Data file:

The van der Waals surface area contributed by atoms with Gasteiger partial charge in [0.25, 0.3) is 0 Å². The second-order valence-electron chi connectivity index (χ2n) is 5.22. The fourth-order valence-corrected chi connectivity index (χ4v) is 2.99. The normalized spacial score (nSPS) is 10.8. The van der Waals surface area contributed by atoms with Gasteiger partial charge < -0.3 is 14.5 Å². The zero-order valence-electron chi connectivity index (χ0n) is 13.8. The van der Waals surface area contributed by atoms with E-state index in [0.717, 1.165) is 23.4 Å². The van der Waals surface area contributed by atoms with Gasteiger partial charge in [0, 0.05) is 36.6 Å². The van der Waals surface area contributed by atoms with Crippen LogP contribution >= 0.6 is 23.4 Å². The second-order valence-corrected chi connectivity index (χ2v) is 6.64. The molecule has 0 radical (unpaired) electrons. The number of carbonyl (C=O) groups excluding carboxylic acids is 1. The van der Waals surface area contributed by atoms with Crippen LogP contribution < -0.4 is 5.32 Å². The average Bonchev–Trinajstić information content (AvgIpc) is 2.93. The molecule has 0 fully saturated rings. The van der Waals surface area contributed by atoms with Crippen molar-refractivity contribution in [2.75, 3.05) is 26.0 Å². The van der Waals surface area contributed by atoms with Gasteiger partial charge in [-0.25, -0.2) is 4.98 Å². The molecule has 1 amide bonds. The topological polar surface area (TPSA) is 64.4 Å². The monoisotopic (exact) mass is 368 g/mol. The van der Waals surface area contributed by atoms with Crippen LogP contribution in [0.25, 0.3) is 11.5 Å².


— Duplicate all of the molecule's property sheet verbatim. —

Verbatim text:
The van der Waals surface area contributed by atoms with Gasteiger partial charge in [0.25, 0.3) is 0 Å². The second-order valence-electron chi connectivity index (χ2n) is 5.22. The fourth-order valence-corrected chi connectivity index (χ4v) is 2.99. The normalized spacial score (nSPS) is 10.8. The van der Waals surface area contributed by atoms with Gasteiger partial charge < -0.3 is 14.5 Å². The zero-order valence-electron chi connectivity index (χ0n) is 13.8. The van der Waals surface area contributed by atoms with E-state index in [0.717, 1.165) is 23.4 Å². The van der Waals surface area contributed by atoms with Gasteiger partial charge in [0, 0.05) is 36.6 Å². The van der Waals surface area contributed by atoms with Crippen LogP contribution >= 0.6 is 23.4 Å². The second-order valence-corrected chi connectivity index (χ2v) is 6.64. The molecule has 0 radical (unpaired) electrons. The number of carbonyl (C=O) groups excluding carboxylic acids is 1. The van der Waals surface area contributed by atoms with Crippen LogP contribution < -0.4 is 5.32 Å². The average Bonchev–Trinajstić information content (AvgIpc) is 2.93. The molecule has 0 fully saturated rings. The van der Waals surface area contributed by atoms with Crippen molar-refractivity contribution in [2.75, 3.05) is 26.0 Å². The van der Waals surface area contributed by atoms with Gasteiger partial charge in [-0.25, -0.2) is 4.98 Å². The molecule has 1 amide bonds. The topological polar surface area (TPSA) is 64.4 Å². The monoisotopic (exact) mass is 368 g/mol. The van der Waals surface area contributed by atoms with Crippen LogP contribution in [0.25, 0.3) is 11.5 Å².